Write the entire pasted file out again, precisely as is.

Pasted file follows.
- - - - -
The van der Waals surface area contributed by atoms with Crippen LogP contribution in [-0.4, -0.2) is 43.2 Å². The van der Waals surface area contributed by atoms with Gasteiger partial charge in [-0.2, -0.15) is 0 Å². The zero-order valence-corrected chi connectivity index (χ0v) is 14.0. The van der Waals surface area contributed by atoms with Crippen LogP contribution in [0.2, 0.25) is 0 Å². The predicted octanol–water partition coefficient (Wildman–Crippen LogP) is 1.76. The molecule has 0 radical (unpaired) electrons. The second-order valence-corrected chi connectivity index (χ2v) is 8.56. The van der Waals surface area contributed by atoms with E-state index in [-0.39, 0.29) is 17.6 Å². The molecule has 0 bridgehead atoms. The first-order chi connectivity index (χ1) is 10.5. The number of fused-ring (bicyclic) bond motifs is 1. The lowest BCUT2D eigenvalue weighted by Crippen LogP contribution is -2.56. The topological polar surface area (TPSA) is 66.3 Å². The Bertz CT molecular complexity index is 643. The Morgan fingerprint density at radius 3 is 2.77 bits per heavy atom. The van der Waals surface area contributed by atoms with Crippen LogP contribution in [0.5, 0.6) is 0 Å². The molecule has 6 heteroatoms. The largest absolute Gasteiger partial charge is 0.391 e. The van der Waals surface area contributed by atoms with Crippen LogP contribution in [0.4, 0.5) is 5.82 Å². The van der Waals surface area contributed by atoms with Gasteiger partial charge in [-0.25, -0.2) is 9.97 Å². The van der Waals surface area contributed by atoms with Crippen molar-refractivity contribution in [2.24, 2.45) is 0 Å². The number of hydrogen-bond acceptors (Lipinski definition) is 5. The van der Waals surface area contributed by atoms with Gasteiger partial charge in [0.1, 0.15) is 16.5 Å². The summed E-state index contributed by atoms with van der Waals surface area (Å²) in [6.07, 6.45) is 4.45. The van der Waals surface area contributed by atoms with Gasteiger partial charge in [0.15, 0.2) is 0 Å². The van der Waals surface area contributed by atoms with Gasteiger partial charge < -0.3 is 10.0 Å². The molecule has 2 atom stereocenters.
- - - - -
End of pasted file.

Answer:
The van der Waals surface area contributed by atoms with Crippen LogP contribution in [-0.4, -0.2) is 43.2 Å². The van der Waals surface area contributed by atoms with Gasteiger partial charge in [-0.2, -0.15) is 0 Å². The zero-order valence-corrected chi connectivity index (χ0v) is 14.0. The van der Waals surface area contributed by atoms with Crippen LogP contribution in [0.2, 0.25) is 0 Å². The predicted octanol–water partition coefficient (Wildman–Crippen LogP) is 1.76. The molecule has 0 radical (unpaired) electrons. The second-order valence-corrected chi connectivity index (χ2v) is 8.56. The van der Waals surface area contributed by atoms with E-state index in [-0.39, 0.29) is 17.6 Å². The molecule has 0 bridgehead atoms. The first-order chi connectivity index (χ1) is 10.5. The number of fused-ring (bicyclic) bond motifs is 1. The lowest BCUT2D eigenvalue weighted by Crippen LogP contribution is -2.56. The topological polar surface area (TPSA) is 66.3 Å². The Bertz CT molecular complexity index is 643. The Morgan fingerprint density at radius 3 is 2.77 bits per heavy atom. The van der Waals surface area contributed by atoms with Crippen LogP contribution in [0.5, 0.6) is 0 Å². The molecule has 6 heteroatoms. The largest absolute Gasteiger partial charge is 0.391 e. The van der Waals surface area contributed by atoms with Crippen LogP contribution in [0.4, 0.5) is 5.82 Å². The van der Waals surface area contributed by atoms with Gasteiger partial charge in [-0.25, -0.2) is 9.97 Å². The van der Waals surface area contributed by atoms with Crippen molar-refractivity contribution in [2.24, 2.45) is 0 Å². The number of hydrogen-bond acceptors (Lipinski definition) is 5. The van der Waals surface area contributed by atoms with Gasteiger partial charge in [0.1, 0.15) is 16.5 Å². The summed E-state index contributed by atoms with van der Waals surface area (Å²) in [6.07, 6.45) is 4.45. The van der Waals surface area contributed by atoms with Gasteiger partial charge in [0.15, 0.2) is 0 Å². The van der Waals surface area contributed by atoms with Gasteiger partial charge < -0.3 is 10.0 Å². The molecule has 2 atom stereocenters.